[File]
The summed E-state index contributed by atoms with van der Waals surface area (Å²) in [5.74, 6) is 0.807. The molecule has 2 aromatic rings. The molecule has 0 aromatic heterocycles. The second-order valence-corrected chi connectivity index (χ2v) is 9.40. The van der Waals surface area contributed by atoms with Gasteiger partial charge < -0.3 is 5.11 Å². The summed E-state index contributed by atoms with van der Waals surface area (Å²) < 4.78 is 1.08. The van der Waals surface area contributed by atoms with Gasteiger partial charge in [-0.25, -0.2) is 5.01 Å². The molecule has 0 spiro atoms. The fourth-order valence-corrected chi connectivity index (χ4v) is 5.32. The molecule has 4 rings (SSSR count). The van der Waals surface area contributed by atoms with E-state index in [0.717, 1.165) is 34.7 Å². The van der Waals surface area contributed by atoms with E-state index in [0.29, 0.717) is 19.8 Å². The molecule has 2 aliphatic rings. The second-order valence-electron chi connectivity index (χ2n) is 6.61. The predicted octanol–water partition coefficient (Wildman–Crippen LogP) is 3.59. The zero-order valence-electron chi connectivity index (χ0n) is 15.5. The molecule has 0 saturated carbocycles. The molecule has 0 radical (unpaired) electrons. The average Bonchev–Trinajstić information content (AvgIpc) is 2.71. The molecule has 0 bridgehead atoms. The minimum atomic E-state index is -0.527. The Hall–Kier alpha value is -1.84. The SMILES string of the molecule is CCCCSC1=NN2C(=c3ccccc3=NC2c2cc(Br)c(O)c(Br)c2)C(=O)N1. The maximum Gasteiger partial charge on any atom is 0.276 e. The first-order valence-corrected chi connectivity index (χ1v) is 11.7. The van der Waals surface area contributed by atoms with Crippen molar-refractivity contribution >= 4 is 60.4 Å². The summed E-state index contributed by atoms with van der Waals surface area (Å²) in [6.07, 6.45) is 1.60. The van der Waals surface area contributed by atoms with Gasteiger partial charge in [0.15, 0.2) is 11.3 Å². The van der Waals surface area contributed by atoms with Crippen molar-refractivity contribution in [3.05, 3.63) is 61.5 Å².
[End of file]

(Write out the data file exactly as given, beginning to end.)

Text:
The summed E-state index contributed by atoms with van der Waals surface area (Å²) in [5.74, 6) is 0.807. The molecule has 2 aromatic rings. The molecule has 0 aromatic heterocycles. The second-order valence-corrected chi connectivity index (χ2v) is 9.40. The van der Waals surface area contributed by atoms with Gasteiger partial charge < -0.3 is 5.11 Å². The summed E-state index contributed by atoms with van der Waals surface area (Å²) < 4.78 is 1.08. The van der Waals surface area contributed by atoms with Gasteiger partial charge in [-0.25, -0.2) is 5.01 Å². The molecule has 0 spiro atoms. The fourth-order valence-corrected chi connectivity index (χ4v) is 5.32. The molecule has 4 rings (SSSR count). The van der Waals surface area contributed by atoms with E-state index in [0.717, 1.165) is 34.7 Å². The van der Waals surface area contributed by atoms with E-state index in [0.29, 0.717) is 19.8 Å². The molecule has 2 aliphatic rings. The second-order valence-electron chi connectivity index (χ2n) is 6.61. The predicted octanol–water partition coefficient (Wildman–Crippen LogP) is 3.59. The zero-order valence-electron chi connectivity index (χ0n) is 15.5. The molecule has 0 saturated carbocycles. The molecule has 0 radical (unpaired) electrons. The average Bonchev–Trinajstić information content (AvgIpc) is 2.71. The molecule has 0 bridgehead atoms. The minimum atomic E-state index is -0.527. The Hall–Kier alpha value is -1.84. The SMILES string of the molecule is CCCCSC1=NN2C(=c3ccccc3=NC2c2cc(Br)c(O)c(Br)c2)C(=O)N1. The maximum Gasteiger partial charge on any atom is 0.276 e. The first-order valence-corrected chi connectivity index (χ1v) is 11.7. The van der Waals surface area contributed by atoms with Crippen molar-refractivity contribution >= 4 is 60.4 Å². The summed E-state index contributed by atoms with van der Waals surface area (Å²) in [6.07, 6.45) is 1.60. The van der Waals surface area contributed by atoms with Gasteiger partial charge in [0.15, 0.2) is 11.3 Å². The van der Waals surface area contributed by atoms with Crippen molar-refractivity contribution in [3.05, 3.63) is 61.5 Å².